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USACE completes Acequia restoration project in Northern New Mexico

Workers move a boulder up the cliff face near the Farmer's Mutual Ditch. The boulder was moved to prevent it from being a rockfall hazard during the construction and installation phase of the project.

Posted on April 24, 2024

The U.S. Army Corps of Engineers-Albuquerque District Acequia Restoration and Rehabilitation program successfully completed project work for the Farmer’s Mutual Ditch Association in Farmington New Mexico, April 12.

The community irrigation ditch systems in New Mexico – known as acequias – provide irrigation water to about 160,000 acres on an estimated 12,000 farms. There are approximately 1,000 acequias throughout the state which provide irrigation to about 160,000 acres spanning across 12,000 small family sustenance farms.

“Acequias are historic features here in New Mexico with some dating back as far as the 16th century. They are essential parts of local communities and agriculture,” said Chris Zayas, acequia program manager, USACE-Albuquerque District.

“The Acequia program provides much needed assistance to communities that are in need of protecting their water for years and generations to come,” Zayas said. “The true importance of the program, in my opinion, is the impact our work has on local communities and the direct and tangible benefits that can be seen through the work we do to restore these Acequias.”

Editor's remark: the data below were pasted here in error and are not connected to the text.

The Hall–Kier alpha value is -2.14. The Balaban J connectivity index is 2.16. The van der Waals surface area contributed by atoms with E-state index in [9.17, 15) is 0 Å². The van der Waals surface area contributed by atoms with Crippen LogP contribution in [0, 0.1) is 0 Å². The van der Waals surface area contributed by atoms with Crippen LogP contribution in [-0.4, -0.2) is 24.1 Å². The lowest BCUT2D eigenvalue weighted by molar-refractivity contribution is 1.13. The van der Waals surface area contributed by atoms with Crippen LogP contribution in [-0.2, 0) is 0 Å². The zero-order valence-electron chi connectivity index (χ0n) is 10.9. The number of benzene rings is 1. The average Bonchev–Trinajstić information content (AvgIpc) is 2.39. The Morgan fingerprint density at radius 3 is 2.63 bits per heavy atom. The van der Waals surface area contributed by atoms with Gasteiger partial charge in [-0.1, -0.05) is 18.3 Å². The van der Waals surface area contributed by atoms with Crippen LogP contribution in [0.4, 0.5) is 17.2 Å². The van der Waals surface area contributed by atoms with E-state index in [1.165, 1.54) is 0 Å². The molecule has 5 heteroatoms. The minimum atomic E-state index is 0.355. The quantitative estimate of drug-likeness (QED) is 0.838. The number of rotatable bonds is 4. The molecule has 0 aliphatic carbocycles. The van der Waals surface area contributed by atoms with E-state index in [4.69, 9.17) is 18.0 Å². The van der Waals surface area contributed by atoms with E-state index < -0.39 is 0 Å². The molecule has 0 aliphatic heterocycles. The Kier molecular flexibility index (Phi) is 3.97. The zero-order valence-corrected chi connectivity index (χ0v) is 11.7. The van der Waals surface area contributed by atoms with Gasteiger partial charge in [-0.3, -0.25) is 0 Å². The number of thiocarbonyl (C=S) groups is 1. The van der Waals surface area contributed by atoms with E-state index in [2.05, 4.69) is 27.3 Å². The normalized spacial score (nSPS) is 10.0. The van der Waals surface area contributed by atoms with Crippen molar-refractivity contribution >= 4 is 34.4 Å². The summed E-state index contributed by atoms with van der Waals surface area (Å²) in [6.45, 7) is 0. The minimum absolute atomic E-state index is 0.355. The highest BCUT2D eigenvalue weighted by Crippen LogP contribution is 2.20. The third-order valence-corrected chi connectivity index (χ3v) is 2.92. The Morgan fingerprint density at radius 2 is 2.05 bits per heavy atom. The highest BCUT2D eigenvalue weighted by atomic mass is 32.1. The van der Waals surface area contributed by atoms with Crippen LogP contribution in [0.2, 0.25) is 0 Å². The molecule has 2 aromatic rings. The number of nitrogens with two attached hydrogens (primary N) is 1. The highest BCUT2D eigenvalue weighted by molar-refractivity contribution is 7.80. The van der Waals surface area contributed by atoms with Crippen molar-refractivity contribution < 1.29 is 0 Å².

The work for the Farmer’s Mutual Project included scaling cliff faces adjacent to the existing earthen channel as a solution to resolve rockfall and debris slides that has caused serious maintenance and water delivery issues for the association. This preventative measure is designed to address future rockfall incidents and result in not only a safer working environment but more manageable maintenance for the associations ditch riders.

“The importance of this project is two-fold,” Zayas said. “First, the cliff faces in the project reach were extremely unstable. There would be frequent rockfall and landslides that would land in the open channel and damage it, as well as hinder water delivery. This would also result in deposit of sediment and debris causing a heavier maintenance burden.”

“The scaling of the cliff faces established more reliable face and works to prevent future rockfall and the pipe installation being buried protects the delivery system in that area, in the event a future rockfall or landslide event occurs,” he said.

This work also included the conversion of an open channel irrigation system to an underground system through the installation of about 3,000 feet of corrugated metal piping further protected by earth and concrete. These combined efforts allow the association to provide protected, sustainable, and environmentally sound delivery of its water to its current and future generation of members.

The Farmer’s Mutual Ditch.

Map of Farmer’s Mutual Ditch project area in northern New Mexico.


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